By Nicole Walby
A McCutchenville native is competing this weekend in the Best Ranger Competition, which begins today in Fort Benning, Ga.
Staff Sgt. Chad Acton, 27, is competing with Staff Sgt. Raymond Santiago. They are among 51 teams composed of the best of the best from U.S. Army Rangers, Special Forces and Delta.
The competition, in its 29th year, is two days and three nights of non-stop activities, including a run of an unknown distance, marksmanship skills tests, weapons assembly, rope climbing and rappelling, a night land navigation, obstacle course, a mile buddy run and more.
"I've seen the competition the past two years and was really impressed with the atmosphere and the challenge of the guys competing. I told myself that next year I was going to do it," Acton said.
Acton has been in the Army since 2002. He was a senior at Mohawk High School when the terrorist attacks occurred Sept. 11, 2001, motivating him to join, said Chad's father, Steve.
Steve is the technology coordinator for Hopewell-Loudon Local School District and was in the military for close to 20 years. Along with Chad's mother, Connie, and sister, Lisa, he is among a strong military family.
"My dad was in the Army, and it instilled in me a kind of second nature," said Chad Acton. "As a kid, I got to go to a bunch of different places people wouldn't normally go and see all the equipment. It was all very interesting."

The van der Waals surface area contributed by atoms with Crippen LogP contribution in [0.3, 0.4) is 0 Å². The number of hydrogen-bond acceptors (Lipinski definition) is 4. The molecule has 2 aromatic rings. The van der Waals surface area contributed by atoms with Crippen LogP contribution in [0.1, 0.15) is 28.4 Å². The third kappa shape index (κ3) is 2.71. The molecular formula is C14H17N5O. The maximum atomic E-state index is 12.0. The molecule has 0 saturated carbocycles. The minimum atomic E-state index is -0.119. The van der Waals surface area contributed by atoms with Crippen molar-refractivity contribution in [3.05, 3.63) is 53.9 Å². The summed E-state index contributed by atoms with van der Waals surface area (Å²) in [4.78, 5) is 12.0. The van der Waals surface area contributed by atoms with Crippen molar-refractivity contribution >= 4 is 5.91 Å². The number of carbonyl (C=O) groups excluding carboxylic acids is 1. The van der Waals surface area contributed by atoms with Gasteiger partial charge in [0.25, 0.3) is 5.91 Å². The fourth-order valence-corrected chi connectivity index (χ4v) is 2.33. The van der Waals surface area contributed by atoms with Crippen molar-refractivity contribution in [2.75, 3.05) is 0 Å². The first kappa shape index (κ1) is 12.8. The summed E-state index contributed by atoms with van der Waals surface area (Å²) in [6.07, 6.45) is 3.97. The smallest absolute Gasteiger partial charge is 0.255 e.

He has served three tours in Iraq, working as an infantry scout targeting terrorist groups to help identify terrorists. He also conducted improvised explosive device training.
Acton has been stationed in San Antonio, Texas, Fort Lewis, Wash., Fort Campbell, Ky., and now Fort Benning, where he is a ranger instructor for Fourth Ranger Brigade School.
"All through high school, Chad had been very athletic," said Steve. "He has been involved with track, soccer, football and ice hockey."
Acton said he has been training since December and has been on recovery for the past two weeks. He had been running about 100 miles each week Monday through Friday. Three days a week, he and his partner would do an extensive road march and a half-hour in the gym doing push-ups, pull-ups and various abdominal work-outs. The other two days he has been doing recovery workouts, including swimming, climbing the rock wall and 5- to 6-mile runs.
"I am very nervous," said Acton. "I have not been able to sleep. I've been going over everything in my head. I try to catch up on sleep during the weekends."
The competition will total 101 miles in three days. Each activity will be scored and weighted differently based on the amount of time taken to finish an activity or move on to the next activity, said Acton.
Points will be deducted if teams hit a friendly target, said Acton, and the team with the most points wins.
This year, Nike and BodyBuilder.com are sponsoring the competition among other military sponsors. The winners will get equipment worth $3,000 to use while in the military and in the civilian world. They also will receive engraved 45mm pistols.
"I am just hoping to get first place. It is going to be fun but horrible," said Acton.
"This is just amazing what he is doing," said Steve. "I would have never thought of or tried this."
Acton is up for promotion by October to become a sergeant first class. After the competition, he is returning to Fort Campbell, Ky., where he will be deployed to Afghanistan in September.
Acton has a wife, Ashley, and a 1-year-old daughter, Madelyn.